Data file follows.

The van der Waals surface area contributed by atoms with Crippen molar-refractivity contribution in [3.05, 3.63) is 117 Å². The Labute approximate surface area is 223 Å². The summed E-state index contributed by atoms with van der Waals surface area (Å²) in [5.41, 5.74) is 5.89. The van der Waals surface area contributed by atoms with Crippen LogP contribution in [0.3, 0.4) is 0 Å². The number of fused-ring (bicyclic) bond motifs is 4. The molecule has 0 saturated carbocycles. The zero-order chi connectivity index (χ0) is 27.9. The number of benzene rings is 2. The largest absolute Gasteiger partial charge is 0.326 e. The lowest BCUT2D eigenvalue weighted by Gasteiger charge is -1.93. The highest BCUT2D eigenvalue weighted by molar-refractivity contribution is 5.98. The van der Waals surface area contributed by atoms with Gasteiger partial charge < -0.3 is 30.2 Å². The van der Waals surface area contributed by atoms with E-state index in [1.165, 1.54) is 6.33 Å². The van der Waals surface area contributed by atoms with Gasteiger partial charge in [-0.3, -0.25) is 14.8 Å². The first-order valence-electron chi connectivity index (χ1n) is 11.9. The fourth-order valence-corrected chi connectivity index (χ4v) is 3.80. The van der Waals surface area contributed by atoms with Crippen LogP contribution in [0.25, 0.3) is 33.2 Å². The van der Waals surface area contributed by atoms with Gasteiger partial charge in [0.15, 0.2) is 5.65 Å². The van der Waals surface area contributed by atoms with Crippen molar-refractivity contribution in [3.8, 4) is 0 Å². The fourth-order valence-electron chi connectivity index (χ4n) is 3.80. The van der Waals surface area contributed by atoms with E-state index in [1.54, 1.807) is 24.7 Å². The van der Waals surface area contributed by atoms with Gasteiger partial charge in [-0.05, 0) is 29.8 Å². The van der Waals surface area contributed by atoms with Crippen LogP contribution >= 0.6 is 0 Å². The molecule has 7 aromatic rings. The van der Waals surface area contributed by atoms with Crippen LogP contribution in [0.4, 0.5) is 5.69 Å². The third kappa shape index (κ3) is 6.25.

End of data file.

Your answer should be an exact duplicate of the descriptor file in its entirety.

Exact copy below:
The van der Waals surface area contributed by atoms with Crippen molar-refractivity contribution in [3.05, 3.63) is 117 Å². The Labute approximate surface area is 223 Å². The summed E-state index contributed by atoms with van der Waals surface area (Å²) in [5.41, 5.74) is 5.89. The van der Waals surface area contributed by atoms with Crippen LogP contribution in [0.3, 0.4) is 0 Å². The number of fused-ring (bicyclic) bond motifs is 4. The molecule has 0 saturated carbocycles. The zero-order chi connectivity index (χ0) is 27.9. The number of benzene rings is 2. The largest absolute Gasteiger partial charge is 0.326 e. The lowest BCUT2D eigenvalue weighted by Gasteiger charge is -1.93. The highest BCUT2D eigenvalue weighted by molar-refractivity contribution is 5.98. The van der Waals surface area contributed by atoms with Gasteiger partial charge < -0.3 is 30.2 Å². The van der Waals surface area contributed by atoms with E-state index in [1.165, 1.54) is 6.33 Å². The van der Waals surface area contributed by atoms with Gasteiger partial charge in [-0.3, -0.25) is 14.8 Å². The first-order valence-electron chi connectivity index (χ1n) is 11.9. The fourth-order valence-corrected chi connectivity index (χ4v) is 3.80. The van der Waals surface area contributed by atoms with Crippen LogP contribution in [0.25, 0.3) is 33.2 Å². The van der Waals surface area contributed by atoms with Gasteiger partial charge in [0.15, 0.2) is 5.65 Å². The van der Waals surface area contributed by atoms with Crippen molar-refractivity contribution in [3.8, 4) is 0 Å². The fourth-order valence-electron chi connectivity index (χ4n) is 3.80. The van der Waals surface area contributed by atoms with E-state index in [1.54, 1.807) is 24.7 Å². The van der Waals surface area contributed by atoms with Gasteiger partial charge in [-0.05, 0) is 29.8 Å². The van der Waals surface area contributed by atoms with Crippen LogP contribution >= 0.6 is 0 Å². The molecule has 7 aromatic rings. The van der Waals surface area contributed by atoms with Crippen LogP contribution in [0.4, 0.5) is 5.69 Å². The third kappa shape index (κ3) is 6.25.